Tuesday, 8 December 2009

Leeds United 5 Kettering Town 1 (aet)

FA Cup second round replay
Attendance: 10,670

Initially, I was struggling for a second round tie. The only remote viability was Stockport/Torquay which hardly got the pulse racing and was postponed anyway. Then came the final match of the weekend (Kettering v. Leeds), the final goal (Leeds’s equaliser), the third round draw and the last ball out of the venerable velvet bag (the one part of the cup tradition that even the FA doesn’t dare meddle with). The winners of Kettering/Leeds would go to Man U. For me it was a winner in extra time: I just had to be there for the replay – and I had to be in with the Kettering lads. Such gate-crashing is known as “doing a Motors”, a phrase coined by a friend, Nick, after he snuck in with the Vauxhall Motors fans for a replay at QPR. It’s huge fun. You’re an honorary fan for the day. I’ve been in with the Tamworth lads at Hartlepool and, most memorably, with the Farnborough fans at Darlo (Rocky Baptiste, snow, orange ball, upset and all).

I’ve always found Elland Road a forbidding place even on low-key nights like tonight. You can’t help feeling on edge from the moment you park your motor on a trading estate (for £3 to a yellow jacket: wonder where that money actually goes). That moronic, monotonic “Leeds, Leeds, Leeds …” chant kinda like sums up the atmosphere.

The Cup starts to lose its innocence in the second round proper. All about were Burberry baseball caps, mounted police, and bald, rotund security men wearing over-large orange jackets and Bluetooths standing in the shadows of Howards Way (great name for a part of the stadium, incidentally). That sunny day at Bridlington Town seemed a long, long way away. About the only cosy thing about this occasion was a chap – wearing a red and white Kettering hat easily mistaken for a Santa hat – laying out swathes of flags before kick-off (pictured top) with the care of a mother hanging out the bed sheets on wash day. The guy in front of me bought his sandwiches and a flask, the last dying ember of non-leagueism on this season’s FA Cup trail.

The bustle outside contrasted with the emptiness of the ground inside. “Your ground’s too big for you!” the 1,365 Poppies fans chanted and, indeed, I hadn’t seen so many empty seats since, well, the previous round and let’s face it that would take some beating. To be fair to Leeds the Cup is obviously not top priority and they had hosted Huddersfield only three days previously. The lower tier of the away stand was full, though. “You’re not famous any more!” we sang before launching in to “Stand up if you hate Diamonds!” (Took me a few renditions to make that one out).

Leeds tore at Kettering straight from the off. They played some lovely smooth football full of slick one-twos and off-the-ball movement, Beckford gliding and pirouetting around the pitch with great grace. I bet he’s a good dancer. Kettering’s goal led a charmed existence – as it did throughout the match. I haven’t seen so much domination of a match without goals since England/Poland in ’73. Leeds had 44 goal attempts in all (and hit the woodwork four times) compared to Kettering’s six.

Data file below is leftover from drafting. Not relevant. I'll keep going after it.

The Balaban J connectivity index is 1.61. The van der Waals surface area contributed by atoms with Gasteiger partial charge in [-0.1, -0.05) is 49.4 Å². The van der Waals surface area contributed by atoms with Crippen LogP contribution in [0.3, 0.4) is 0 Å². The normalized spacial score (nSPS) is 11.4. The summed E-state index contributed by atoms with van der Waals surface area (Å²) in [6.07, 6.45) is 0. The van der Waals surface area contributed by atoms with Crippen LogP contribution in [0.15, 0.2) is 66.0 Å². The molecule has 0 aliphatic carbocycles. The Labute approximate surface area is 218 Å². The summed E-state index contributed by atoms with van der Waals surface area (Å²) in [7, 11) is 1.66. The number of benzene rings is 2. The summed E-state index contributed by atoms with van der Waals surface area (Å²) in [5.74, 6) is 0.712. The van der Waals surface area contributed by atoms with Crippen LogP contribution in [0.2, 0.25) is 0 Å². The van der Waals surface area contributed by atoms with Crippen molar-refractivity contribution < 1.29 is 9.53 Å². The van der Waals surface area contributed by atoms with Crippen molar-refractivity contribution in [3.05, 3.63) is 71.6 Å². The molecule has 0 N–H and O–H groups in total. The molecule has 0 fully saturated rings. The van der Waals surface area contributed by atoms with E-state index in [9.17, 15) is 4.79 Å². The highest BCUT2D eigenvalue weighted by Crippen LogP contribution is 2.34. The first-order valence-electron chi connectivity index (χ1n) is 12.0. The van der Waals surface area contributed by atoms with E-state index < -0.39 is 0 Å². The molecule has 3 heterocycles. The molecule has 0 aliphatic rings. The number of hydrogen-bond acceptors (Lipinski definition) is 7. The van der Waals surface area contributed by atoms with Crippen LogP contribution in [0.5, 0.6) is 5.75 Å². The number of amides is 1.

Leeds took the lead on 20 mins with a Becchio header from a cross. It triggered a one-man pitch invasion from our end by a bloke who was grounded just as he was hurdling the advertising hoarding which must have hurt. Purple jackets this time: ‘Response team’, they call themselves. Somehow Kettering managed to go in at half-time with no greater deficit. They went from lucky to plucky in the second half and enjoyed a most unexpected purple patch culiminating in a goal. Heslop burst through the Leeds defence down the middle, pushed the ball out wide to Richie Partridge (fab name) who crossed to provide Elding with an unmissable header. “We” went potty. My ears were literally ringing with the racket. The Kettering support was brilliant.

And so to extra time – and yet more Leeds dominance. Time and time again we turned our heads to the giant video screen to see in disbelief exactly how Leeds had failed to score at the far end. Finally, at the start of the second period of extra time they got a breakthrough when Grella blasted in from six yards. The until now mute Leeds fans didn’t so much cheer as let out a huge gasp of collective relief. The killer third goal followed a minute later and by the final whistle it was five. A cruel end to the tie perhaps but any other outcome would’ve been a travesty.

So for Leeds it’s off to Man U as, indeed, it is for the zeitgeist of the whole competition. I shall leave it there.

Some more extra-time:

- Tonight I saw the Poppies and I’ve previously seen the Lambs and the Daisies. But even these can’t compete with the nickname of Market Drayton Town: the Gingerbreadmen. And I point all this out as a fan of the ertswhile Biscuitmen ...

- The more I write this blog the more I’m reminded of the BBC’s slogan for its coverage a few seasons ago: ‘One cup, a thousand stories’. Sums it up so well.

- Click here for a clipping from the Guardian about the longest ever FA Cup tie – which went to six matches. It was a fourth qualifying tie in 1971. Ah, those were t’ days.

- Check out this "miss of the century" from the aforementioned Rocky Baptiste. Click here.

- And finally for now, here’s a picture of a windmill beside a football ground in Milton Keynes. Nowt to do with the Cup but somehow pleasing all the same. I’ve pinched it from this recommended blog.